© 2022 WRVO Public Media
bg.jpg
Your Source for NPR News
Play Live Radio
Next Up:
0:00
0:00
Available On Air Stations
Business

New tax law: Venmo, Cash App to report business transactions over $600

Venmo
Diverse Stock Photos
/
Flickr
Person using the Venmo app to send a payment.

If you had a side hustle in 2021–whether it be selling homemade candles or walking your neighborhood dogs–this year’s tax filings may look a bit different for you.

Per last year’s American Rescue Plan Act, so-called peer-to-peer payment platforms like Venmo or Paypal will now have to report any person’s cumulative business income if it surpasses $600.

“The $600, that actually is a threshold for when the payer is required to give you a form 1099[-K],” said Dean Crawford, an accounting professor at SUNY Oswego.

Crawford said this $600 threshold only holds those platforms accountable for reporting to the IRS, but individuals who are conducting business whether it be through Cash App or Venmo should’ve been reporting their income from the get-go.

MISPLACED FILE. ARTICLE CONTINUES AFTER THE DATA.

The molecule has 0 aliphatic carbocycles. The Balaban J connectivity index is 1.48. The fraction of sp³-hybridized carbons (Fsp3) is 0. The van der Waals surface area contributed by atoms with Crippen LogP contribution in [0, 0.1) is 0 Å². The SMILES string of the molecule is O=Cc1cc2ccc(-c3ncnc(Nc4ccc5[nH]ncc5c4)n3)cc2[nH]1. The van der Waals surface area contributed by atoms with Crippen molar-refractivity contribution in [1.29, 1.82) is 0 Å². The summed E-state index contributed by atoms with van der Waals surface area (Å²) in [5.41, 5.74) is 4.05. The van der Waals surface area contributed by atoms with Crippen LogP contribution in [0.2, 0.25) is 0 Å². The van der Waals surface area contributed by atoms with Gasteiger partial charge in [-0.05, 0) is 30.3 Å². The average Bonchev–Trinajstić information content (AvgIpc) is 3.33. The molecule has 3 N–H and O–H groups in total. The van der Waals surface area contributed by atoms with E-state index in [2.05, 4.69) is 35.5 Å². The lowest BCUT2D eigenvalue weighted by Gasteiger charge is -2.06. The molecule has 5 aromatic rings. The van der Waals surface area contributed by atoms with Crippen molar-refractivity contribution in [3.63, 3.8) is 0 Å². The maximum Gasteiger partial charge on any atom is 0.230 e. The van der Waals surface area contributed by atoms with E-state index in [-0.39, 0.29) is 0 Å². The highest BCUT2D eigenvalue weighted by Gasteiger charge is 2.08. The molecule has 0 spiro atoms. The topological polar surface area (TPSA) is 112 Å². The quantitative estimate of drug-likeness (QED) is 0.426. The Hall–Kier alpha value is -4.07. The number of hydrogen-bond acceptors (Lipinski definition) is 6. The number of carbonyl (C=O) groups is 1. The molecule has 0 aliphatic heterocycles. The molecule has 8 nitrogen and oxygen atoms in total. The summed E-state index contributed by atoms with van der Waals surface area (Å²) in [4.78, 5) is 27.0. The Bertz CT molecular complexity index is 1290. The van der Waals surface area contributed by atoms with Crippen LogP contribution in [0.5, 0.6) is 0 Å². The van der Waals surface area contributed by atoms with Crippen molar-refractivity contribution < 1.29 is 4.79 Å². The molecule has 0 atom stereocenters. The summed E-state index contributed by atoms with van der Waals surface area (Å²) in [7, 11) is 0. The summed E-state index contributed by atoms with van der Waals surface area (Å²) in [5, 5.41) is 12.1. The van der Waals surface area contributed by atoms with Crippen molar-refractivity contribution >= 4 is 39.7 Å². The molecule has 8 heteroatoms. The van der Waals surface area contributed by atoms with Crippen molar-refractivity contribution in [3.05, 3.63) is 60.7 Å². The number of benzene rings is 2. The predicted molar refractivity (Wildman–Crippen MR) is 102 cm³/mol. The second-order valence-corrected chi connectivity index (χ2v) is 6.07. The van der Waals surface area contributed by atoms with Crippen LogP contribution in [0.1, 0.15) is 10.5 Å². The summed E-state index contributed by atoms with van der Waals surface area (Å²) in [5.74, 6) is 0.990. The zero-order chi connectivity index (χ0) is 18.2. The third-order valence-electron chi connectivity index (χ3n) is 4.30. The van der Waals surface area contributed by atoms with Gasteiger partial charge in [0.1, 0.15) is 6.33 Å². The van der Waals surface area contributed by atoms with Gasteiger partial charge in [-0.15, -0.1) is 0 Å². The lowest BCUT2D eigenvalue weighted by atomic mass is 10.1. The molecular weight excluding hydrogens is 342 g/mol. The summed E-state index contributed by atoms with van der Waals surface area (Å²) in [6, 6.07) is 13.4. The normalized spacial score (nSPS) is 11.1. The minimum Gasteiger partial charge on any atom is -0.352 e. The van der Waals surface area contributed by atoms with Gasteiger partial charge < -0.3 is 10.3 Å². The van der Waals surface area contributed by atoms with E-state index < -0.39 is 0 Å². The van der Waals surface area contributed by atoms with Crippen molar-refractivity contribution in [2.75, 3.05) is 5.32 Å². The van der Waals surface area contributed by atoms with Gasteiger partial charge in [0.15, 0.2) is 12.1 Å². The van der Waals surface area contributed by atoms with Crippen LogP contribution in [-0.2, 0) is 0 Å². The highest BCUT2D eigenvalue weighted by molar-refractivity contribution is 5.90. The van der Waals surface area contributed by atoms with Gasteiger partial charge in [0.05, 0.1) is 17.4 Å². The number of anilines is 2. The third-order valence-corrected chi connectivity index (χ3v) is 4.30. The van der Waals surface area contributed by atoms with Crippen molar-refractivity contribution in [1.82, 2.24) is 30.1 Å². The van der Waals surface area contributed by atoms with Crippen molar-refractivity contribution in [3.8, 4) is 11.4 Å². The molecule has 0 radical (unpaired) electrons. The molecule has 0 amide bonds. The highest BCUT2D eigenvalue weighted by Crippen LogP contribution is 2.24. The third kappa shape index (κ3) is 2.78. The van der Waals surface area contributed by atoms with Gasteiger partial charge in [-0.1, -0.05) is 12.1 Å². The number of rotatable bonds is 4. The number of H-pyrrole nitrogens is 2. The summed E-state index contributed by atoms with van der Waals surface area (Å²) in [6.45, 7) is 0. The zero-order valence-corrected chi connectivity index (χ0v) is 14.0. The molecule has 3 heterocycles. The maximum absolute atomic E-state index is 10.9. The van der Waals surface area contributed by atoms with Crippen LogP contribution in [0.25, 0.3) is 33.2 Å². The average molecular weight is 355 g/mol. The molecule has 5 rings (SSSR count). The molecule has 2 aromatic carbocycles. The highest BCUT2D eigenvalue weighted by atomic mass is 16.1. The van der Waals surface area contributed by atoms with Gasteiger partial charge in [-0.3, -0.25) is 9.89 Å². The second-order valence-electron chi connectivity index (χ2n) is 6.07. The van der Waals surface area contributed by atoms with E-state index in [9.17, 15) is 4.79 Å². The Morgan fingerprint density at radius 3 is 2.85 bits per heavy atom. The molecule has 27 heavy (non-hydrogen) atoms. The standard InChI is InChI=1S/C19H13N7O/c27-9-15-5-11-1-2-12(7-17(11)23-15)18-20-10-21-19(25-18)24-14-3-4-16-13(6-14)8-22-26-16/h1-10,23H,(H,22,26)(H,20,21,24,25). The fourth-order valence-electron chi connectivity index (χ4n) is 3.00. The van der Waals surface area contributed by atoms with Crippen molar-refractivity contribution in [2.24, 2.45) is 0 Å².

“When you do it, just remember you owe not just income tax, but if you do it for any length of time, you're also going to owe self-employment tax on that money as well,” he said.

Now some kinks are still being worked out. For instance–Venmo has the option to set up business profiles to easily distinguish between commercial and personal transactions. But nothing is stopping people from conducting business under a personal account.

Crawford also expects this to worsen the current backlog the IRS is facing in terms of getting people their returns.

“The IRS is way behind in their processing of returns right now,” he said.

Crawford said the pandemic really put a wrench in the IRS’ operations, causing a domino effect that’s expected to continue through this tax season.

“In the 50 years that I've been doing taxes, they have never had anything like what we are experiencing now,” he said.

Also, 2021’s increased Child Tax Credit is expected to both complicate filings for those who received the credit and perpetuate the IRS backlog.